“In the North of Caithness, Darad came up to a rock, having seen several figures approach and disappear in it. In this rock there was an opening through which he saw wild women weaving and singing as they wove. And the weights of the loom he beheld were human heads – the heads of heroes: of entrails were the warps and woofs: swords were the shuttles: and for a comb they had arrows. Now as they sang their awful song, the words dinned in his ears and became understandable. They sang that they were Valkyrias and that the web they were weaving was the web of Darad. As the song ceased they tore in pieces the work they had done, and departed as they had come, some going North and some going South.”
from Njåls saga.
A tale full of witchcraft and impending doom. An echo from pre-history and a glimpse into the dark depths of the human psyche. Warp, weft and shuttles, all commonplace objects familiar in everyday life, juxtaposed with horrific imaginings, thus creating a disturbing and evocative vision. Surely an indication of art’s power to fuse disparate elements into a vivid whole.
The period between 800 and 1100 A.D is called the Viking Age. An important time in the development of the Scandinavian lands with the establishment of a distinct Nordic culture. A culture to many typified by the image of a tall, blond bearded, helmeted warrior – the Scourge of the North. However this image has proved to be not wholly true. In 1980, the British Museum had assembled an exhibition entitled ”The Viking”, giving a more balanced view of these raping, plundering and marauding savages. Sir David Wilson wrote in the accompanying catalogue:
“In a brutal age, the Vikings were brutal, but their brutality was no worse than that of their compatriots. Wilson continues: The Vikings were good administrators and noted for their achievements in law and culture, the discovery of America, the acceptance of Christianity, the creation of national states, – as well as the government of colonies.”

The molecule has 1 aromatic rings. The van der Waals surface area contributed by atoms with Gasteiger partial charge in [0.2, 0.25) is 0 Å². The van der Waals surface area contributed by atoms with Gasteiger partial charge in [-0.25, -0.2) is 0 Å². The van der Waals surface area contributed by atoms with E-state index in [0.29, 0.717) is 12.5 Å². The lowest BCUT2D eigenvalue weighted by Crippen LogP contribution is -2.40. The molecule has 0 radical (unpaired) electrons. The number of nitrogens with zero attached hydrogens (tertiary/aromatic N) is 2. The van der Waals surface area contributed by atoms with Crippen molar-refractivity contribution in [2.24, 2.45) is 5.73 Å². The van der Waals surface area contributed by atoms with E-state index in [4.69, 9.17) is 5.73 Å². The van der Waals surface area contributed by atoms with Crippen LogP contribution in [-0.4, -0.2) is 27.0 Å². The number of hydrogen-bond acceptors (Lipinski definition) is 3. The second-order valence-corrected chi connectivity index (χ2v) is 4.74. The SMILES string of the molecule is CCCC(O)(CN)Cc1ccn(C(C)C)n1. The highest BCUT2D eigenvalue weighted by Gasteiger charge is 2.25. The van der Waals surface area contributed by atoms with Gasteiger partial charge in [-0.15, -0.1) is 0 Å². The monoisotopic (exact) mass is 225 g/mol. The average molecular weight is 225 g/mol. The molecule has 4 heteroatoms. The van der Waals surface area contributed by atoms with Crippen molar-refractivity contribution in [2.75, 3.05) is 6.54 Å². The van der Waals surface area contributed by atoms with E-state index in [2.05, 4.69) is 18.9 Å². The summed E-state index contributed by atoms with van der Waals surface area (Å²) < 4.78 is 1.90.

The Vikings were extraordinary seamen and navigators, explorers and warriors, craftsmen and tradesmen, all in all quite “civilised”.
After so much has been said about Viking men, it is natural to ask “What of the Viking women?” Were there real Viking women and how did they function in a ”super macho” world? The simple answer is that Viking women were responsible for inside the house and the men outside. The women took care of the children, breastfeeding, cooking and in between spinning, dyeing wool, weaving and sewing. As soon as man discovered that fibres could become thread, and thread could be platted or woven into rope for use in hunting, on ships and as protection against the elements in tents, felt and clothing, it is reasonable to suppose that women had the responsibility and creative interest for the making of textiles from the Stone Age onwards.
Homer wrote the following in the Odyssey more than 800 years before the Vikings existed:
“[…] just as much as men are sovereign above all others in sailing a fast ship over the sea […] are women sovereign in weaving, as Athena has, above all else, given them knowledge about beautiful craftsmanship and a noble disposition.”
Going back to the question about who the Viking women were we can refer ourselves the Oseberg Ship. The Oseberg Ship, buried about 840.A.D. and found in 1903 on the west coast of Oslo fjord not far from Tønsberg, is regarded as the greatest archaeological find in Norway from the Viking Age. In the book “Oseberg dronningens grav” 1992, A. R. Christensen, A.S. Ingstad and B. Myhre write in the foreword:
“The Oseberg find is the greatest adventure in Norwegian archaeology. Over a thousand years ago two women were buried in a field at Slagendalen. The objects they were buried with surpassed all other grave discoveries in the Nordic countries […] we must look to the tombs of the Pharaohs of Egypt to find such rich and varied objects.” (my translation)
In this unusually beautiful ship, two women had been buried. One is thought to be the Oseberg queen herself, while the other is her lady-in-waiting. Both women had obviously attained a high status in life as they had in death. The women were laid in their own beds with pillows and eiderdown duvets. Around them were placed fine textiles, chests, boxes and other valuable and useful objects for life after death. Both had been laid to rest in the burial chamber of the ship, a burial chamber so rich that many researchers have asserted that these women had been much more than two rich and powerful ladies.